Researchers at UT Southwestern Medical Center have taken another step toward better understanding the metabolic functions of obesity and its connection to type 2 diabetes.
Dr. Philipp Scherer, Director of the Touchstone Center for Diabetes Research at UT Southwestern, led a group of researchers in a recent multicenter study published in Nature Medicine that successfully identified ways to manipulate the protein mitoNEET. This is the first time the protein has been effectively altered to expand fat tissue in a way that allows subjects - in this case, mice - to remain metabolically healthy.
MitoNEET is a key component of a cell's mitochondrion, which serves as the cell's energy powerhouse. When the levels of MitoNEET protein were elevated inside the fat cells of rodents, more fat was stored in the adipose tissue, thereby keeping toxic lipids away from other types of cells. This sequestration resulted in extremely obese yet metabolically healthy mice that displayed no signs of type 2 diabetes. In contrast, when MitoNEET levels were decreased, the mice became lean but unhealthy, and developed pre-diabetic conditions such as failure to metabolize glucose properly.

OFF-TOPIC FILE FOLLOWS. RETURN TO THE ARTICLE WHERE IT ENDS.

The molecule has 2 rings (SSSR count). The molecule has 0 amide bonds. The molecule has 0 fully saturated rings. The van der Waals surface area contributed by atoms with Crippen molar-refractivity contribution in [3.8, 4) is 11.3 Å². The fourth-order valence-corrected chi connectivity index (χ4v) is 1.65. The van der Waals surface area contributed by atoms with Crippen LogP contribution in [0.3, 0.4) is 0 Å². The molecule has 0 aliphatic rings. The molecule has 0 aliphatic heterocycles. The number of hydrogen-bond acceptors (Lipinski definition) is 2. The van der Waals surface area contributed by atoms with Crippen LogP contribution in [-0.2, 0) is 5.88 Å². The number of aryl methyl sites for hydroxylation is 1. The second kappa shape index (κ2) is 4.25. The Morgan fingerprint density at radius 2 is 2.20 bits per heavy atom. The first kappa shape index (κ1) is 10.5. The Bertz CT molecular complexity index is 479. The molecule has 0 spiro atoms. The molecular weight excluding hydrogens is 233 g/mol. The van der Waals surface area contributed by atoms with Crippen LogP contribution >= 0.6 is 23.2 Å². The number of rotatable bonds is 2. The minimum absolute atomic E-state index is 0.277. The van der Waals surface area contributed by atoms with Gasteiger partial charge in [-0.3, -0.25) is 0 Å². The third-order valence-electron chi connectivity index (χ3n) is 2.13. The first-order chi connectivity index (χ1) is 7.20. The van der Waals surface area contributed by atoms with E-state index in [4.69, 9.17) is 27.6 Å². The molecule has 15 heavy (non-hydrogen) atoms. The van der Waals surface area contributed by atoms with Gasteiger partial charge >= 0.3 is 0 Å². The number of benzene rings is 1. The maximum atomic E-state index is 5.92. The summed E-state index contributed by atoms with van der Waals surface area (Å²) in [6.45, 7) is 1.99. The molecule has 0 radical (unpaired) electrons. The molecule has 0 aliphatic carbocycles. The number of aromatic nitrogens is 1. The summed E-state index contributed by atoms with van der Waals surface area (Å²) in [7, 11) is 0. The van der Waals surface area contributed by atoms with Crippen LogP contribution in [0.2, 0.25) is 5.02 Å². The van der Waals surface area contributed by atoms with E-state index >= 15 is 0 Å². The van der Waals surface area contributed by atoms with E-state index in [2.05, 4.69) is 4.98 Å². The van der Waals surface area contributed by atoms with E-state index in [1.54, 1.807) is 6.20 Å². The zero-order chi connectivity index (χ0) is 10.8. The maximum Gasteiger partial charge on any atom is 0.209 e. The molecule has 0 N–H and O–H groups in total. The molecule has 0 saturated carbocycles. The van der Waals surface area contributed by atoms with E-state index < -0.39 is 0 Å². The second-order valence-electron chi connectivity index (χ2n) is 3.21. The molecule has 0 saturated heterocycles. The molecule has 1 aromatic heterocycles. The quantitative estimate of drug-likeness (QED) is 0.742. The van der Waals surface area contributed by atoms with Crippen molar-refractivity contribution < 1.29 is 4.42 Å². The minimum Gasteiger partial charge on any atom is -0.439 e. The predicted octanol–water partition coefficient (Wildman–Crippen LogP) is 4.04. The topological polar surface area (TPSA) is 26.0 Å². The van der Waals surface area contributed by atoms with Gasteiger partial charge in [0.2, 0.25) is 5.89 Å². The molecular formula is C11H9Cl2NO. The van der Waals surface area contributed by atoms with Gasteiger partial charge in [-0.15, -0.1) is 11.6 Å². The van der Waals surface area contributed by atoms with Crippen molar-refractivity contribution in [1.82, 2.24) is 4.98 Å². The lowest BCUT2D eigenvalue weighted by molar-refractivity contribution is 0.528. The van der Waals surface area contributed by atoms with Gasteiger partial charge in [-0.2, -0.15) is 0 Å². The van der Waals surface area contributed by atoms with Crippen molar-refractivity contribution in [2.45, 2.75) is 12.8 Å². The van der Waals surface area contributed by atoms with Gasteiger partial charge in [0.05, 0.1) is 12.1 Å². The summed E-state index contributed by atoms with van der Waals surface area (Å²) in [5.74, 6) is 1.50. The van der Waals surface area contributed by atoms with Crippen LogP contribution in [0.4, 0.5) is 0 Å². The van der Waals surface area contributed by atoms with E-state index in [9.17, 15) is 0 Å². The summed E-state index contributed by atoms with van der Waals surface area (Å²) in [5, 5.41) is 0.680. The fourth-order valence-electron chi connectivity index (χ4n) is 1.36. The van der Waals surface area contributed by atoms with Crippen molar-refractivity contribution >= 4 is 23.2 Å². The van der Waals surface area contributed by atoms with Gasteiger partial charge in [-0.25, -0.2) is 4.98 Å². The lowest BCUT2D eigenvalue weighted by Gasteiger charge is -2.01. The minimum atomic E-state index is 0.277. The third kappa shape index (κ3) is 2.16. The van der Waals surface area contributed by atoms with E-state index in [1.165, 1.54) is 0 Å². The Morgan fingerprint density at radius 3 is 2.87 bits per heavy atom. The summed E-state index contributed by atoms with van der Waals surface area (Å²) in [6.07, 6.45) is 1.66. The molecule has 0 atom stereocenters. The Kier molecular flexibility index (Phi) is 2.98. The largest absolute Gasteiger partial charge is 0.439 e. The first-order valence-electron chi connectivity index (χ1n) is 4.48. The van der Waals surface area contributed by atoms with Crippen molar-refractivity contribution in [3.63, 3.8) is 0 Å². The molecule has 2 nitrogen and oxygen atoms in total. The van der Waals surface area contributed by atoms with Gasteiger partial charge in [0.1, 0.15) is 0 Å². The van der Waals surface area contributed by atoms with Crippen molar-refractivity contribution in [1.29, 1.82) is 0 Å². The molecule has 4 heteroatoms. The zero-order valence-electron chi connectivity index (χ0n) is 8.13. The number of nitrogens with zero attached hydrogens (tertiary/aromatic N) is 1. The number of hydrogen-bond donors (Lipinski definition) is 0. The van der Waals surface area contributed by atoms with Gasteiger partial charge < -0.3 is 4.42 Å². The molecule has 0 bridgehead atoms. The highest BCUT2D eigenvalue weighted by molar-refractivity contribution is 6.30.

"The manipulation of mitochondrial activity in fat tissue is a very powerful approach to control how much excess energy we store in our bodies and where we store it. We have heretofore underestimated the importance of mitochondrial pathways in our fat cells and their influence on how we manage our weight," said Dr. Scherer, senior author of the three-year study and Professor of Internal Medicine and Cell Biology at UTSW.
The body stores fat in the white adipose tissue, and, ideally, individuals burn any excess calories through exercise and a healthy diet. The current research findings suggest that manipulating components of mitochondria in fat cells can be an effective way to funnel excess calories into "good" locations. This storage then thwarts their negative effect on other internal organs like the liver in which excess fat accumulation is toxic.